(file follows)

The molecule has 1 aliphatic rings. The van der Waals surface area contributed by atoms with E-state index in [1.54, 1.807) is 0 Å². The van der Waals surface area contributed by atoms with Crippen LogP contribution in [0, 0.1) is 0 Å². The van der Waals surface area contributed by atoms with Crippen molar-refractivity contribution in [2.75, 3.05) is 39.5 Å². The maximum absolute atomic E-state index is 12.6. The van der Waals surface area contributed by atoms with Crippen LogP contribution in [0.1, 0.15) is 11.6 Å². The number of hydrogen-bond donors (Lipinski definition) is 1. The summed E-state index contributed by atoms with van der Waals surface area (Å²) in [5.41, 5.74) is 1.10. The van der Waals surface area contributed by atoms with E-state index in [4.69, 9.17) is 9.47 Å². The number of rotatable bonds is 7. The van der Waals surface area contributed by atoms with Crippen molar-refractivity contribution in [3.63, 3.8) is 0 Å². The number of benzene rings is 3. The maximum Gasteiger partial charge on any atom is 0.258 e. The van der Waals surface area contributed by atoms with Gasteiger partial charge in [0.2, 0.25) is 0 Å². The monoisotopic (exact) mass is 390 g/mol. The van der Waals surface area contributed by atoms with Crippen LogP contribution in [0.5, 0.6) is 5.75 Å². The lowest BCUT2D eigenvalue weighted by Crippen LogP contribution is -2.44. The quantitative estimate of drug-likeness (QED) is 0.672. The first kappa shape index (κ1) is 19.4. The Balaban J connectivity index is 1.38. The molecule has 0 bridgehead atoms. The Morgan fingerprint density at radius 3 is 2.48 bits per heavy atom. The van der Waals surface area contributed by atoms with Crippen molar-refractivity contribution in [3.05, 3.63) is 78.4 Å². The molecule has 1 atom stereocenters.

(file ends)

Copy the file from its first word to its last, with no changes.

The molecule has 1 aliphatic rings. The van der Waals surface area contributed by atoms with E-state index in [1.54, 1.807) is 0 Å². The van der Waals surface area contributed by atoms with Crippen LogP contribution in [0, 0.1) is 0 Å². The van der Waals surface area contributed by atoms with Crippen molar-refractivity contribution in [2.75, 3.05) is 39.5 Å². The maximum absolute atomic E-state index is 12.6. The van der Waals surface area contributed by atoms with Crippen LogP contribution in [0.1, 0.15) is 11.6 Å². The number of hydrogen-bond donors (Lipinski definition) is 1. The summed E-state index contributed by atoms with van der Waals surface area (Å²) in [5.41, 5.74) is 1.10. The van der Waals surface area contributed by atoms with E-state index in [4.69, 9.17) is 9.47 Å². The number of rotatable bonds is 7. The van der Waals surface area contributed by atoms with Crippen molar-refractivity contribution in [3.63, 3.8) is 0 Å². The number of benzene rings is 3. The maximum Gasteiger partial charge on any atom is 0.258 e. The van der Waals surface area contributed by atoms with Gasteiger partial charge in [0.2, 0.25) is 0 Å². The monoisotopic (exact) mass is 390 g/mol. The van der Waals surface area contributed by atoms with Crippen LogP contribution in [0.5, 0.6) is 5.75 Å². The lowest BCUT2D eigenvalue weighted by Crippen LogP contribution is -2.44. The quantitative estimate of drug-likeness (QED) is 0.672. The first kappa shape index (κ1) is 19.4. The Balaban J connectivity index is 1.38. The molecule has 0 bridgehead atoms. The Morgan fingerprint density at radius 3 is 2.48 bits per heavy atom. The van der Waals surface area contributed by atoms with Crippen molar-refractivity contribution in [3.05, 3.63) is 78.4 Å². The molecule has 1 atom stereocenters.